Honda CBR300R 2015 Review by Biker Dude

The Honda CBR300 R is the next step by Honda to enhance their CBR250R and compete in the 300 cc class.

The CBR300R is a Single Cylinder 300cc version of the CBR1000RR , make that 286cc.

The CBR300R has a Single Cylinder Dual Over Head Cam ( DOHC ) Engine with an impressive 10.7 : 1 compression ratio. It could mean the bike should perform really well against the nearest competitor with a 10.6:1 compression ratio, a Kawasaki Ninja 300. It doesn’t…

Not only that, the single cylinder means the bike doesn’t have that grunt most sports-bike enthusiasts yearn for.

One might argue that the CBR300r is designed with budget and maintenance in mind, and that argument is valid. Being a learner’s bike, it’s surprisingly similar to some of the lower displacement category bikes when it comes to handling. One such example is if you’re coming from a 125cc motorcycle, this simple bike has minimal learning curve when it comes to basic handling, especially if you know motorcycle handling basics.


The instrument cluster is fairly neat and basic. The bike red-lines at 10700 R.P.M, and the jump between the power bands is minimal.

When it comes to design, the CBR300R resembles its bigger brother, the CBR-600R a lot, only slimmer.

The Single Cylinder means means the bike is slim and short, making it easy to maneuver through twisty turns and city rides. A simpler engine design means the bike is meant to last, with low maintenance costs. The power doesn’t seem to “slip” through your hands, and modifications are cheaper for your own custom fun.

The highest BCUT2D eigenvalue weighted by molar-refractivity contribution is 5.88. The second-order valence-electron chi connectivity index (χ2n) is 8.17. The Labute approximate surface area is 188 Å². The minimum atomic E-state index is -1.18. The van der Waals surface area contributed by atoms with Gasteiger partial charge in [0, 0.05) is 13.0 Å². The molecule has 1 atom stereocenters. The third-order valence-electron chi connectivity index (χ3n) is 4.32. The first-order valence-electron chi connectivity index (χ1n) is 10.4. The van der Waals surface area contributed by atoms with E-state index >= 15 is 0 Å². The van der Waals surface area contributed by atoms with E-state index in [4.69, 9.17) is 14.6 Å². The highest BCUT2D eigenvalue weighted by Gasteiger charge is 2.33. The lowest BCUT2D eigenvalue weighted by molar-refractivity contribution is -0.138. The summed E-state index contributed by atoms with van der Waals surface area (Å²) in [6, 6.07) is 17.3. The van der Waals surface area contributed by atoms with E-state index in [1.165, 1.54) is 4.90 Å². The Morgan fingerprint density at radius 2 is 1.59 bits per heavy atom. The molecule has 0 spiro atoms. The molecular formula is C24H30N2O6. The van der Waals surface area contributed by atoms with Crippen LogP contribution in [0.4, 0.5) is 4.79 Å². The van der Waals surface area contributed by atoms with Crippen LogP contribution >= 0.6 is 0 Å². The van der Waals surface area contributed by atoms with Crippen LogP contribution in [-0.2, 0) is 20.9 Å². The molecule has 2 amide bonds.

While certainly not a “Power-wheelie”  machine, a clutch-hold pull is possible at early gears at 7000 rpm range.

What’s missing is a lot. There’s no “speed shift” light , and the usual power difference we’re used to seeing with sports bikes in this category especially when crossing the 7000 rpm mark is certainly missing here.

But don’t get it wrong, the CBR 300R is a perfect learner’s bike. Has all the tools to get you started into the Sportbike category and with cheap maintenance costs, if dropped, it can certainly be back on its “wheels” in no-time and minimal frown on the owner’s face.

If you plan to do some track days , it’s not a bad choice. Just don’t race a Kawasaki Ninja or even a Yamaha R3… please. Happy riding and always wear a helmet.

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The Dude sports a beard, known for wisdom , and motorcycle enthusiasm. Out there to help the bikers getting to know their bikes.